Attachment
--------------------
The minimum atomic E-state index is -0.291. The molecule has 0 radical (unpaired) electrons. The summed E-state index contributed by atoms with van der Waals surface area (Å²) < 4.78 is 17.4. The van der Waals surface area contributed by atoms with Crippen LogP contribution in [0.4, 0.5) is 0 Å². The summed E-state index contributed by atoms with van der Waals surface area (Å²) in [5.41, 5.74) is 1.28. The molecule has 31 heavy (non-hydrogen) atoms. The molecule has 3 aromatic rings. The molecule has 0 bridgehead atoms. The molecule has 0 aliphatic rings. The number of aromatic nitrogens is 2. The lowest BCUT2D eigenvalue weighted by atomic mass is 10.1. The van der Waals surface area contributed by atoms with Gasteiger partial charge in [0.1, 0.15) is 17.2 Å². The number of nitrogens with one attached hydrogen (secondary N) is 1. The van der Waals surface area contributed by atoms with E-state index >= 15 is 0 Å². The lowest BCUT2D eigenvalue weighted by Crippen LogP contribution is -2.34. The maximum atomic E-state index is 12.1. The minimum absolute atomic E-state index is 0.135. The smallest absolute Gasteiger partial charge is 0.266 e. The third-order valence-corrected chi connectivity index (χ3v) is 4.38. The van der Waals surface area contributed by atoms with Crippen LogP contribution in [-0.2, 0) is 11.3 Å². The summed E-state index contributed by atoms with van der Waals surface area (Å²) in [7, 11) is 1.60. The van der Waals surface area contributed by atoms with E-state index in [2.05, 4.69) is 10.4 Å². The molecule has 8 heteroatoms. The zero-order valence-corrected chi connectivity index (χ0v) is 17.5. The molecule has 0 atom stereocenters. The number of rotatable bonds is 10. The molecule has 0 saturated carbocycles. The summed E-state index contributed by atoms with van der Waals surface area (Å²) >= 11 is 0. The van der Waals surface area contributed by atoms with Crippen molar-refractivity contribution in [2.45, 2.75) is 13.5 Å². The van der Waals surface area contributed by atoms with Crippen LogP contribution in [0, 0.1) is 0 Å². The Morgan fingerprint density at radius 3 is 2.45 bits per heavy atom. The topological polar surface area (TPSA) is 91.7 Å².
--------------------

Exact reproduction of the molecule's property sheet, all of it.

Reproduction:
The minimum atomic E-state index is -0.291. The molecule has 0 radical (unpaired) electrons. The summed E-state index contributed by atoms with van der Waals surface area (Å²) < 4.78 is 17.4. The van der Waals surface area contributed by atoms with Crippen LogP contribution in [0.4, 0.5) is 0 Å². The summed E-state index contributed by atoms with van der Waals surface area (Å²) in [5.41, 5.74) is 1.28. The molecule has 31 heavy (non-hydrogen) atoms. The molecule has 3 aromatic rings. The molecule has 0 bridgehead atoms. The molecule has 0 aliphatic rings. The number of aromatic nitrogens is 2. The lowest BCUT2D eigenvalue weighted by atomic mass is 10.1. The van der Waals surface area contributed by atoms with Gasteiger partial charge in [0.1, 0.15) is 17.2 Å². The number of nitrogens with one attached hydrogen (secondary N) is 1. The van der Waals surface area contributed by atoms with E-state index >= 15 is 0 Å². The lowest BCUT2D eigenvalue weighted by Crippen LogP contribution is -2.34. The maximum atomic E-state index is 12.1. The minimum absolute atomic E-state index is 0.135. The smallest absolute Gasteiger partial charge is 0.266 e. The third-order valence-corrected chi connectivity index (χ3v) is 4.38. The van der Waals surface area contributed by atoms with Crippen LogP contribution in [-0.2, 0) is 11.3 Å². The summed E-state index contributed by atoms with van der Waals surface area (Å²) in [7, 11) is 1.60. The van der Waals surface area contributed by atoms with E-state index in [2.05, 4.69) is 10.4 Å². The molecule has 8 heteroatoms. The zero-order valence-corrected chi connectivity index (χ0v) is 17.5. The molecule has 0 atom stereocenters. The number of rotatable bonds is 10. The molecule has 0 saturated carbocycles. The summed E-state index contributed by atoms with van der Waals surface area (Å²) >= 11 is 0. The van der Waals surface area contributed by atoms with Crippen molar-refractivity contribution in [2.45, 2.75) is 13.5 Å². The van der Waals surface area contributed by atoms with Crippen LogP contribution in [0, 0.1) is 0 Å². The Morgan fingerprint density at radius 3 is 2.45 bits per heavy atom. The topological polar surface area (TPSA) is 91.7 Å².